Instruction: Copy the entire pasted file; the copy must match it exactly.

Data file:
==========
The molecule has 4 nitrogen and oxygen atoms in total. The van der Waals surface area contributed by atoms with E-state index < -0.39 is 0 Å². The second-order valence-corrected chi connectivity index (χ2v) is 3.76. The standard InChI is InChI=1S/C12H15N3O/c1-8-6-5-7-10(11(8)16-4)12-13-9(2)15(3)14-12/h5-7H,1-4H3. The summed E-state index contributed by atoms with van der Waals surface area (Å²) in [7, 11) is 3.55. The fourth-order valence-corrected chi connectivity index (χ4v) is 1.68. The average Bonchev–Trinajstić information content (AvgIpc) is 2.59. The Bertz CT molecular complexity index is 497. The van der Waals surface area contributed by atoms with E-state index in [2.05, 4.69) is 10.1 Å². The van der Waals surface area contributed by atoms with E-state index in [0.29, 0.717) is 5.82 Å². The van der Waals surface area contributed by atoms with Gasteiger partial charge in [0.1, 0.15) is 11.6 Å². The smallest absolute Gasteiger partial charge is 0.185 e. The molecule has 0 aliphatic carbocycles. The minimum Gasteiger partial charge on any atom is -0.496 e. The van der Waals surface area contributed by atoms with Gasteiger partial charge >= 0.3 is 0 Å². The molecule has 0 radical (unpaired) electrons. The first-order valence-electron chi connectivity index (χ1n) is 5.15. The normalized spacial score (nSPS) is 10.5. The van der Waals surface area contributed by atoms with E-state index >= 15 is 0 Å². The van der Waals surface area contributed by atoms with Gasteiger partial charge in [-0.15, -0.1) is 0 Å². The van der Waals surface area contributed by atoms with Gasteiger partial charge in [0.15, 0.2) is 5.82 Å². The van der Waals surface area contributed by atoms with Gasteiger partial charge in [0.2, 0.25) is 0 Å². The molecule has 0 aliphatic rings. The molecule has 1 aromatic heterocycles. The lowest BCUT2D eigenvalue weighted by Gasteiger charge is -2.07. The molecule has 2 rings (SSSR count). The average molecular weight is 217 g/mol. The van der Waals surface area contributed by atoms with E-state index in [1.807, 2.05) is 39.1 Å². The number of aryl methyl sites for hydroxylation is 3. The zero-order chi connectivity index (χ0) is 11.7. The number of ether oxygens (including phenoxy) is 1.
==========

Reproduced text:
The molecule has 4 nitrogen and oxygen atoms in total. The van der Waals surface area contributed by atoms with E-state index < -0.39 is 0 Å². The second-order valence-corrected chi connectivity index (χ2v) is 3.76. The standard InChI is InChI=1S/C12H15N3O/c1-8-6-5-7-10(11(8)16-4)12-13-9(2)15(3)14-12/h5-7H,1-4H3. The summed E-state index contributed by atoms with van der Waals surface area (Å²) in [7, 11) is 3.55. The fourth-order valence-corrected chi connectivity index (χ4v) is 1.68. The average Bonchev–Trinajstić information content (AvgIpc) is 2.59. The Bertz CT molecular complexity index is 497. The van der Waals surface area contributed by atoms with E-state index in [2.05, 4.69) is 10.1 Å². The van der Waals surface area contributed by atoms with E-state index in [0.29, 0.717) is 5.82 Å². The van der Waals surface area contributed by atoms with Gasteiger partial charge in [0.1, 0.15) is 11.6 Å². The smallest absolute Gasteiger partial charge is 0.185 e. The molecule has 0 aliphatic carbocycles. The minimum Gasteiger partial charge on any atom is -0.496 e. The van der Waals surface area contributed by atoms with Gasteiger partial charge >= 0.3 is 0 Å². The molecule has 0 radical (unpaired) electrons. The first-order valence-electron chi connectivity index (χ1n) is 5.15. The normalized spacial score (nSPS) is 10.5. The van der Waals surface area contributed by atoms with E-state index >= 15 is 0 Å². The van der Waals surface area contributed by atoms with Gasteiger partial charge in [-0.15, -0.1) is 0 Å². The van der Waals surface area contributed by atoms with Gasteiger partial charge in [0.15, 0.2) is 5.82 Å². The van der Waals surface area contributed by atoms with Gasteiger partial charge in [0.2, 0.25) is 0 Å². The molecule has 0 aliphatic rings. The molecule has 1 aromatic heterocycles. The lowest BCUT2D eigenvalue weighted by Gasteiger charge is -2.07. The molecule has 2 rings (SSSR count). The average molecular weight is 217 g/mol. The van der Waals surface area contributed by atoms with E-state index in [1.807, 2.05) is 39.1 Å². The number of aryl methyl sites for hydroxylation is 3. The zero-order chi connectivity index (χ0) is 11.7. The number of ether oxygens (including phenoxy) is 1.